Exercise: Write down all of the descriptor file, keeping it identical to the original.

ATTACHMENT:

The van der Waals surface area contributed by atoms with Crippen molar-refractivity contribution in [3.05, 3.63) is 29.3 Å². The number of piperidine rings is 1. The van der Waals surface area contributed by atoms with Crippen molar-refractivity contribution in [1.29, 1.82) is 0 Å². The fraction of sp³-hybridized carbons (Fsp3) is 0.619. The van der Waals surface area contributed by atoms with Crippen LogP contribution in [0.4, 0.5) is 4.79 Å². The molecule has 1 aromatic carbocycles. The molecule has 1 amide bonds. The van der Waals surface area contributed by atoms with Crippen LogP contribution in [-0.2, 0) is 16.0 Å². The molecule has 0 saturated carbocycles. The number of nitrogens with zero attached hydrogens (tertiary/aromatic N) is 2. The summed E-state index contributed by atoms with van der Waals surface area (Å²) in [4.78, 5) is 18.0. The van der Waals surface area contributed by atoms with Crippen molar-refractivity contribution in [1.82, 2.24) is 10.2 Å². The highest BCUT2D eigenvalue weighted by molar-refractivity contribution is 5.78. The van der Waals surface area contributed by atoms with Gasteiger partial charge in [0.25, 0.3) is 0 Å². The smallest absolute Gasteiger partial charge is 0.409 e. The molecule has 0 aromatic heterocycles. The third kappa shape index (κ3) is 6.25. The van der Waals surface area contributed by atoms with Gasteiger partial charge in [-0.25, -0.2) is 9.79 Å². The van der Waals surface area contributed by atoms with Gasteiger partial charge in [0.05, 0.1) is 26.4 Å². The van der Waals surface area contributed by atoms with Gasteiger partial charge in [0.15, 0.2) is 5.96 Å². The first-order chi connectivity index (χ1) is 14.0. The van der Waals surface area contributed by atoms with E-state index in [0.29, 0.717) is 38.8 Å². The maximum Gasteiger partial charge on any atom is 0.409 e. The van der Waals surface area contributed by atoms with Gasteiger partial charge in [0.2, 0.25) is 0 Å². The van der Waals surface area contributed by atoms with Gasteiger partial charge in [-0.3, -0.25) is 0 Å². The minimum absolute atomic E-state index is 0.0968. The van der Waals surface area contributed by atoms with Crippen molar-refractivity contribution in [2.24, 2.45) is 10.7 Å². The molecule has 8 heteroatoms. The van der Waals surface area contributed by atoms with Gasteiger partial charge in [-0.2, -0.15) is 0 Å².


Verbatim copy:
The van der Waals surface area contributed by atoms with Crippen molar-refractivity contribution in [3.05, 3.63) is 29.3 Å². The number of piperidine rings is 1. The van der Waals surface area contributed by atoms with Crippen molar-refractivity contribution in [1.29, 1.82) is 0 Å². The fraction of sp³-hybridized carbons (Fsp3) is 0.619. The van der Waals surface area contributed by atoms with Crippen LogP contribution in [0.4, 0.5) is 4.79 Å². The molecule has 1 aromatic carbocycles. The molecule has 1 amide bonds. The van der Waals surface area contributed by atoms with Crippen LogP contribution in [-0.2, 0) is 16.0 Å². The molecule has 0 saturated carbocycles. The number of nitrogens with zero attached hydrogens (tertiary/aromatic N) is 2. The summed E-state index contributed by atoms with van der Waals surface area (Å²) in [4.78, 5) is 18.0. The van der Waals surface area contributed by atoms with Crippen molar-refractivity contribution in [1.82, 2.24) is 10.2 Å². The highest BCUT2D eigenvalue weighted by molar-refractivity contribution is 5.78. The van der Waals surface area contributed by atoms with Gasteiger partial charge in [0.25, 0.3) is 0 Å². The smallest absolute Gasteiger partial charge is 0.409 e. The molecule has 0 aromatic heterocycles. The third kappa shape index (κ3) is 6.25. The van der Waals surface area contributed by atoms with Gasteiger partial charge in [-0.25, -0.2) is 9.79 Å². The van der Waals surface area contributed by atoms with Gasteiger partial charge in [0.05, 0.1) is 26.4 Å². The van der Waals surface area contributed by atoms with Gasteiger partial charge in [0.15, 0.2) is 5.96 Å². The first-order chi connectivity index (χ1) is 14.0. The van der Waals surface area contributed by atoms with E-state index in [0.29, 0.717) is 38.8 Å². The maximum Gasteiger partial charge on any atom is 0.409 e. The van der Waals surface area contributed by atoms with Gasteiger partial charge in [0.2, 0.25) is 0 Å². The van der Waals surface area contributed by atoms with Gasteiger partial charge in [-0.3, -0.25) is 0 Å². The minimum absolute atomic E-state index is 0.0968. The van der Waals surface area contributed by atoms with Crippen molar-refractivity contribution in [2.24, 2.45) is 10.7 Å². The molecule has 8 heteroatoms. The van der Waals surface area contributed by atoms with Gasteiger partial charge in [-0.2, -0.15) is 0 Å².